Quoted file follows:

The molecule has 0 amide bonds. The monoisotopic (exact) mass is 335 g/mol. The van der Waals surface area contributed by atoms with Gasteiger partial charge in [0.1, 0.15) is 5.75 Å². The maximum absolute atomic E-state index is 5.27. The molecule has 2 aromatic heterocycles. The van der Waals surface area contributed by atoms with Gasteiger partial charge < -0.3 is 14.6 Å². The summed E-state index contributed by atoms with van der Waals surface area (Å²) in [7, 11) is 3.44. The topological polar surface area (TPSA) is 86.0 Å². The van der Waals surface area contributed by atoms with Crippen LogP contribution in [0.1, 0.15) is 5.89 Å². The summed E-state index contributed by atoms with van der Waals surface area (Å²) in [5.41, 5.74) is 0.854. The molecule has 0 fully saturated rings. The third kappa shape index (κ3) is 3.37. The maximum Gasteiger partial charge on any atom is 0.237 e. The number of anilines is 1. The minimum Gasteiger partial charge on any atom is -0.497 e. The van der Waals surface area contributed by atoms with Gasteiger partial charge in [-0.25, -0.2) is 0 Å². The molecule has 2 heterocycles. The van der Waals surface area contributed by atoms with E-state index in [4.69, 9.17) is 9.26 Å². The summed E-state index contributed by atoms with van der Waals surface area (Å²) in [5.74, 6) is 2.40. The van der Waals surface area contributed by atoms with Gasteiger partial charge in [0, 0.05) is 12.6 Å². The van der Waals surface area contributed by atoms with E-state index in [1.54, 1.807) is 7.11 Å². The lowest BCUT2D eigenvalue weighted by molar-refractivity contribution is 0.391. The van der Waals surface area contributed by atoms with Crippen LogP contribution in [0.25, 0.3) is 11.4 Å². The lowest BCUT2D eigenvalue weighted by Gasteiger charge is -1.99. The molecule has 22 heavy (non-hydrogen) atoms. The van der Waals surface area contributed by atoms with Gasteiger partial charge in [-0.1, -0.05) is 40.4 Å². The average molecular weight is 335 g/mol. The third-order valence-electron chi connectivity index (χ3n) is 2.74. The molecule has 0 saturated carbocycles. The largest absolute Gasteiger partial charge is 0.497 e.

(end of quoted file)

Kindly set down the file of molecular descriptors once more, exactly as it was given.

The molecule has 0 amide bonds. The monoisotopic (exact) mass is 335 g/mol. The van der Waals surface area contributed by atoms with Gasteiger partial charge in [0.1, 0.15) is 5.75 Å². The maximum absolute atomic E-state index is 5.27. The molecule has 2 aromatic heterocycles. The van der Waals surface area contributed by atoms with Gasteiger partial charge < -0.3 is 14.6 Å². The summed E-state index contributed by atoms with van der Waals surface area (Å²) in [7, 11) is 3.44. The topological polar surface area (TPSA) is 86.0 Å². The van der Waals surface area contributed by atoms with Crippen LogP contribution in [0.1, 0.15) is 5.89 Å². The summed E-state index contributed by atoms with van der Waals surface area (Å²) in [5.41, 5.74) is 0.854. The molecule has 0 fully saturated rings. The third kappa shape index (κ3) is 3.37. The maximum Gasteiger partial charge on any atom is 0.237 e. The number of anilines is 1. The minimum Gasteiger partial charge on any atom is -0.497 e. The van der Waals surface area contributed by atoms with Gasteiger partial charge in [-0.25, -0.2) is 0 Å². The molecule has 2 heterocycles. The van der Waals surface area contributed by atoms with E-state index in [4.69, 9.17) is 9.26 Å². The summed E-state index contributed by atoms with van der Waals surface area (Å²) in [5.74, 6) is 2.40. The van der Waals surface area contributed by atoms with Gasteiger partial charge in [0, 0.05) is 12.6 Å². The van der Waals surface area contributed by atoms with E-state index in [1.54, 1.807) is 7.11 Å². The lowest BCUT2D eigenvalue weighted by molar-refractivity contribution is 0.391. The van der Waals surface area contributed by atoms with Crippen LogP contribution in [0.25, 0.3) is 11.4 Å². The lowest BCUT2D eigenvalue weighted by Gasteiger charge is -1.99. The molecule has 22 heavy (non-hydrogen) atoms. The van der Waals surface area contributed by atoms with Gasteiger partial charge in [-0.1, -0.05) is 40.4 Å². The average molecular weight is 335 g/mol. The third-order valence-electron chi connectivity index (χ3n) is 2.74. The molecule has 0 saturated carbocycles. The largest absolute Gasteiger partial charge is 0.497 e.